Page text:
3:28 am
than for many of us at home and the second half of the weekend, that area of high pressure mostly holds on. these weather fronts will always be there to the north—west, wriggling around and threatening to move in, some uncertainty about the extent to which these fronts will make progress, always the chance of some cloud into northern ireland, north—est scotland, may some rain in the far north—west but away from these areas, again, a lot of sunshine on easter sunday. again, those temperatures well up into the 20s. and for easter monday, it is more of the same. more spells of sunshine, more warmth, but always the chance of some of that cloud and maybe a bit of rain into the far north—west.
3:29 am
this is bbc news, the headlines: the long awaited report into russian interference in the 2016 us presidential election shows that donald trump tried to sack robert mueller, fearing the investigation could end his presidency. the report did not find evidence of an actual crime but did not exonerate the president. mr trump declared a political victory, saying "game over." a week after president omar al—bashir was deposed in a coup, tens of thousands of people have protested in the sudanese capital, khartoum. they are trying to keep up the pressure on the transitional military council to hand over to a civilian administration. as climate change protests in central london enter their fifth day, police say more than 500 demonstrators in total have been arrested.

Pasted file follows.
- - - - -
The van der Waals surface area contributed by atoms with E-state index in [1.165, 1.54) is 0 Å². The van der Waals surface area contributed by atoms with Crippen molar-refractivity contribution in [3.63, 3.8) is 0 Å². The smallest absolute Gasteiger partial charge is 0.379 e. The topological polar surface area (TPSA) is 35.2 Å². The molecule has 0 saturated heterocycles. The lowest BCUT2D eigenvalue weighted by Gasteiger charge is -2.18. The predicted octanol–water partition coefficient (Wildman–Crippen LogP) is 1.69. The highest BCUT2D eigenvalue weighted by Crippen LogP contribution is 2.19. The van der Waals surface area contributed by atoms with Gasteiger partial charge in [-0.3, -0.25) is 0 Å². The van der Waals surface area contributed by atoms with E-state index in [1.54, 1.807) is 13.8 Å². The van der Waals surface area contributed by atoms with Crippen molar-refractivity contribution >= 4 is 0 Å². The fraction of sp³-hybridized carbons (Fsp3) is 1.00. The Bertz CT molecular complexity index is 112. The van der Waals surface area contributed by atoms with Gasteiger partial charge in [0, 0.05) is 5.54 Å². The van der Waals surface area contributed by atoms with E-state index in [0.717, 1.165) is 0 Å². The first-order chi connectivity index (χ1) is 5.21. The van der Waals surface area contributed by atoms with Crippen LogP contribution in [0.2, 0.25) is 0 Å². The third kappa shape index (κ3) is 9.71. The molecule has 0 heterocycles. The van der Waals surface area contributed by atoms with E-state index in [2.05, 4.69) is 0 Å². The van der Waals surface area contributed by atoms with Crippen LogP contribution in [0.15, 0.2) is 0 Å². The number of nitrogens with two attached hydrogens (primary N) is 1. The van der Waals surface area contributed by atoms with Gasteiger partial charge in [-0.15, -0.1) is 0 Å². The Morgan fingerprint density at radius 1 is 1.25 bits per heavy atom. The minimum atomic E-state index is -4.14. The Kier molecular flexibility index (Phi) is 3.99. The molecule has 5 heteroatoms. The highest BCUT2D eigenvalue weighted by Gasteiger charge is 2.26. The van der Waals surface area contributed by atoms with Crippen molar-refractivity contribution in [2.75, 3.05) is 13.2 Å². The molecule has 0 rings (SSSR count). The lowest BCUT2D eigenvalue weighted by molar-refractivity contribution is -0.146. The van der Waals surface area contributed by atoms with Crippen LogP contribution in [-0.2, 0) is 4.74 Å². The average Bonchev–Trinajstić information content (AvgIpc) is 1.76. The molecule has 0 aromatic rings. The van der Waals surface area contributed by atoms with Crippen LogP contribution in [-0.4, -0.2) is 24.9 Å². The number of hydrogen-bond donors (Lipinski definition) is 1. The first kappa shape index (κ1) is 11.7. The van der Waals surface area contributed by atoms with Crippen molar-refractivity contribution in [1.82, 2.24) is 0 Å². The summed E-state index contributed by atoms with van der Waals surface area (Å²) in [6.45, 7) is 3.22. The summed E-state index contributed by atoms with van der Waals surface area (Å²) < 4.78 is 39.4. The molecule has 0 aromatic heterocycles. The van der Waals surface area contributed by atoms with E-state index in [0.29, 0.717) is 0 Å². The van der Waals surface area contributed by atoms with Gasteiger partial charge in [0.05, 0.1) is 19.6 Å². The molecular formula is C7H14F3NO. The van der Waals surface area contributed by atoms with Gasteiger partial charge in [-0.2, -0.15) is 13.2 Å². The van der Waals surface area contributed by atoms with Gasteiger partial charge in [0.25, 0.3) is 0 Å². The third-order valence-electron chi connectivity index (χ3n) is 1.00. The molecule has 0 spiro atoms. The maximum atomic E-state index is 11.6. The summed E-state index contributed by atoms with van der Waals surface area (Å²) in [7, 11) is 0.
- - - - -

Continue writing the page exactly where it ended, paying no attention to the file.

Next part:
3:30 am
now activists threaten to target heathrow airport on friday as hundreds of thousands are planning to fly off for easter. now on bbc news, panorama. tonight on panorama — the mystery of the gatwick drone attack. 140,000 passengers delayed. we kind ofjust got stuck in a total limbo. a thousand flights cancelled or diverted. we couldn't say anything, we were just all crying. for the first time, we reveal the cat and mouse battle against the drone. they clearly had some idea of how airports work, and had some intelligence as to what we were doing. we test the military kit brought in to disable drones... so, he's completely lost control, and there's nothing that he can do. ..and look at how dangerous drones can be. that could be catastrophic to an aircraft.


info Stream Only

Uploaded by TV Archive on